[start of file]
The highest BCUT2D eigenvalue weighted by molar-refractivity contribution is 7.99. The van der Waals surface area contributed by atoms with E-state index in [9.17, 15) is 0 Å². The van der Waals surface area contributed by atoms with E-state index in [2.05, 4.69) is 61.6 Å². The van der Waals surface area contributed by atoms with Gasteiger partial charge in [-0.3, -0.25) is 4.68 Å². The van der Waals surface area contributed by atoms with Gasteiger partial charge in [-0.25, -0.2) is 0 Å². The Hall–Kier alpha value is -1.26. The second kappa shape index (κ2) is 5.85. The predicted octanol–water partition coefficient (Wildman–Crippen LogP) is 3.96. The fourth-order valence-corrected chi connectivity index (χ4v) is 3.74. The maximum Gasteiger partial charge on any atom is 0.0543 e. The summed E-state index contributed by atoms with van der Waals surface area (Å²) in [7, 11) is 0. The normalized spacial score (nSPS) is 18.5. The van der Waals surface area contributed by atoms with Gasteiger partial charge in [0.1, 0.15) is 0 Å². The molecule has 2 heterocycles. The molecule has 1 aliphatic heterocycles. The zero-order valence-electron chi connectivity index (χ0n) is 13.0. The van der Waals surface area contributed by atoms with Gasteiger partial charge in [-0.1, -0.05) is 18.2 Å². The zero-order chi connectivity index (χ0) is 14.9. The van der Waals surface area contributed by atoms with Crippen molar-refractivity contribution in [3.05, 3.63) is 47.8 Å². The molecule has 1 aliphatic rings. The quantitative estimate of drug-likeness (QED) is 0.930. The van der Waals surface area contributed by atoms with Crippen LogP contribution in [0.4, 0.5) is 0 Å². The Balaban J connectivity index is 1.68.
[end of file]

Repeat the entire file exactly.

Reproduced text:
The highest BCUT2D eigenvalue weighted by molar-refractivity contribution is 7.99. The van der Waals surface area contributed by atoms with E-state index in [9.17, 15) is 0 Å². The van der Waals surface area contributed by atoms with E-state index in [2.05, 4.69) is 61.6 Å². The van der Waals surface area contributed by atoms with Gasteiger partial charge in [-0.3, -0.25) is 4.68 Å². The van der Waals surface area contributed by atoms with Gasteiger partial charge in [-0.25, -0.2) is 0 Å². The Hall–Kier alpha value is -1.26. The second kappa shape index (κ2) is 5.85. The predicted octanol–water partition coefficient (Wildman–Crippen LogP) is 3.96. The fourth-order valence-corrected chi connectivity index (χ4v) is 3.74. The maximum Gasteiger partial charge on any atom is 0.0543 e. The summed E-state index contributed by atoms with van der Waals surface area (Å²) in [7, 11) is 0. The normalized spacial score (nSPS) is 18.5. The van der Waals surface area contributed by atoms with Gasteiger partial charge in [0.1, 0.15) is 0 Å². The molecule has 2 heterocycles. The molecule has 1 aliphatic heterocycles. The zero-order valence-electron chi connectivity index (χ0n) is 13.0. The van der Waals surface area contributed by atoms with Gasteiger partial charge in [-0.1, -0.05) is 18.2 Å². The zero-order chi connectivity index (χ0) is 14.9. The van der Waals surface area contributed by atoms with Crippen molar-refractivity contribution in [3.05, 3.63) is 47.8 Å². The molecule has 1 aliphatic rings. The quantitative estimate of drug-likeness (QED) is 0.930. The van der Waals surface area contributed by atoms with Crippen LogP contribution in [0.4, 0.5) is 0 Å². The Balaban J connectivity index is 1.68.